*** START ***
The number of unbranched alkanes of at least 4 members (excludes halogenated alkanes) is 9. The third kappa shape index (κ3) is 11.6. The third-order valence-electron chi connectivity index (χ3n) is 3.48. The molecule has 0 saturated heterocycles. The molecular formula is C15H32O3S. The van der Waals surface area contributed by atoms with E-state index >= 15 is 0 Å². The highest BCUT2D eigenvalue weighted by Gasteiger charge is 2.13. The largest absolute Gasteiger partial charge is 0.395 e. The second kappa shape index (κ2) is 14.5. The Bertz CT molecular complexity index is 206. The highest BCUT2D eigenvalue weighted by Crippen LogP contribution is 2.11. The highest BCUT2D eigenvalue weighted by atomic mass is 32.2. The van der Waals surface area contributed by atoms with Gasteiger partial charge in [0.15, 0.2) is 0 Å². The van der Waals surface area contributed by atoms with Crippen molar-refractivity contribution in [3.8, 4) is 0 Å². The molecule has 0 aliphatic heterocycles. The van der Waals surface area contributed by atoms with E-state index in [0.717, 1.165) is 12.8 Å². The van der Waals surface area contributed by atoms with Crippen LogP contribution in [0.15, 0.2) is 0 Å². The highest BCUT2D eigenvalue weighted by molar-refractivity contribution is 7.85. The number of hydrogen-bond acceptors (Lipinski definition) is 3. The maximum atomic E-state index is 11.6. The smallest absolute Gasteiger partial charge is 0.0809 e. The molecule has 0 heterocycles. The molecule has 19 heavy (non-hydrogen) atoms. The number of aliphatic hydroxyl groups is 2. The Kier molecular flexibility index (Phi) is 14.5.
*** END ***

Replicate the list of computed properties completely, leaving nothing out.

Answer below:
The number of unbranched alkanes of at least 4 members (excludes halogenated alkanes) is 9. The third kappa shape index (κ3) is 11.6. The third-order valence-electron chi connectivity index (χ3n) is 3.48. The molecule has 0 saturated heterocycles. The molecular formula is C15H32O3S. The van der Waals surface area contributed by atoms with E-state index >= 15 is 0 Å². The highest BCUT2D eigenvalue weighted by Gasteiger charge is 2.13. The largest absolute Gasteiger partial charge is 0.395 e. The second kappa shape index (κ2) is 14.5. The Bertz CT molecular complexity index is 206. The highest BCUT2D eigenvalue weighted by Crippen LogP contribution is 2.11. The highest BCUT2D eigenvalue weighted by atomic mass is 32.2. The van der Waals surface area contributed by atoms with Gasteiger partial charge in [0.15, 0.2) is 0 Å². The van der Waals surface area contributed by atoms with Crippen molar-refractivity contribution in [3.8, 4) is 0 Å². The molecule has 0 aliphatic heterocycles. The van der Waals surface area contributed by atoms with E-state index in [0.717, 1.165) is 12.8 Å². The van der Waals surface area contributed by atoms with Crippen LogP contribution in [0.15, 0.2) is 0 Å². The highest BCUT2D eigenvalue weighted by molar-refractivity contribution is 7.85. The number of hydrogen-bond acceptors (Lipinski definition) is 3. The maximum atomic E-state index is 11.6. The smallest absolute Gasteiger partial charge is 0.0809 e. The molecule has 0 heterocycles. The molecule has 19 heavy (non-hydrogen) atoms. The number of aliphatic hydroxyl groups is 2. The Kier molecular flexibility index (Phi) is 14.5.